Commentary Magazine


The Promised End, by Stanley Edgar Hyman

Of M?ths and Myths

The Promised End: Essays and Reviews, 1942-1962.
by Stanley Edgar Hyman.
World. 380 pp. $6.50.

Mr. Hyman is an efficient and indefatigable expositor—a man resembling in some ways the Babel character he discusses, who, turning to natural knowledge, assimilated it with the same fury he used on the Talmud. Mr. Hyman is soulhydroptic with a secular thirst.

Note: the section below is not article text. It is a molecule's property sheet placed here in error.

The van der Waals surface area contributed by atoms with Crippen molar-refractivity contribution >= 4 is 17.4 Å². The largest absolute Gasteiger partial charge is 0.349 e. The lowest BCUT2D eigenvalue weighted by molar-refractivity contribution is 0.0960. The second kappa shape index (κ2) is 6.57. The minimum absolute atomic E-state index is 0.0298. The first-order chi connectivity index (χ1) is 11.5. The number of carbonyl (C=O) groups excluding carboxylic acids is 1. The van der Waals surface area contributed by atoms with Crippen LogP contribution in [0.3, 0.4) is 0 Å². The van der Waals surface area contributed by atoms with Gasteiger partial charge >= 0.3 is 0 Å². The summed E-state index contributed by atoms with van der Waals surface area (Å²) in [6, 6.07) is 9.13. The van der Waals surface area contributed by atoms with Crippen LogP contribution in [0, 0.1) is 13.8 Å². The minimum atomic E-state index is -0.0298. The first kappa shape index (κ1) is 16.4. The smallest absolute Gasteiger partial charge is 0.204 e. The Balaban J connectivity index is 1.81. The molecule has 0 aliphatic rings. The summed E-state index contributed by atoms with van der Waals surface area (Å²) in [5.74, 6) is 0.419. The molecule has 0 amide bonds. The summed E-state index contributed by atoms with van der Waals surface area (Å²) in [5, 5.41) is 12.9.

These essays are some of his occasional writings over twenty years. The earliest in the book is a piece on Steinbeck written in his twenty-fourth year, and if only for that reason remarkable. It foretells much that was to come. That is quite a lot; The Promised End is what Mr. Hyman calls a “whopping” book, if that word means (as I conjecture) “large.” It treats of a considerable variety of topics, including literature (in a smaller proportion than might have been expected). Hyman enjoys, and is skillful at, reviewing vast compendia—collections of various kinds, dictionaries of this and that; and one or two of these pieces might tempt somebody to a comparison with C. K. Ogden’s famous review of the Encyclopædia Britannica. Hyman’s. own compendium puts his reviewer in a similar position; and, by his real pleasure in observing slips or controvertible statements, inspires a desire in me to do likewise. This must be controlled.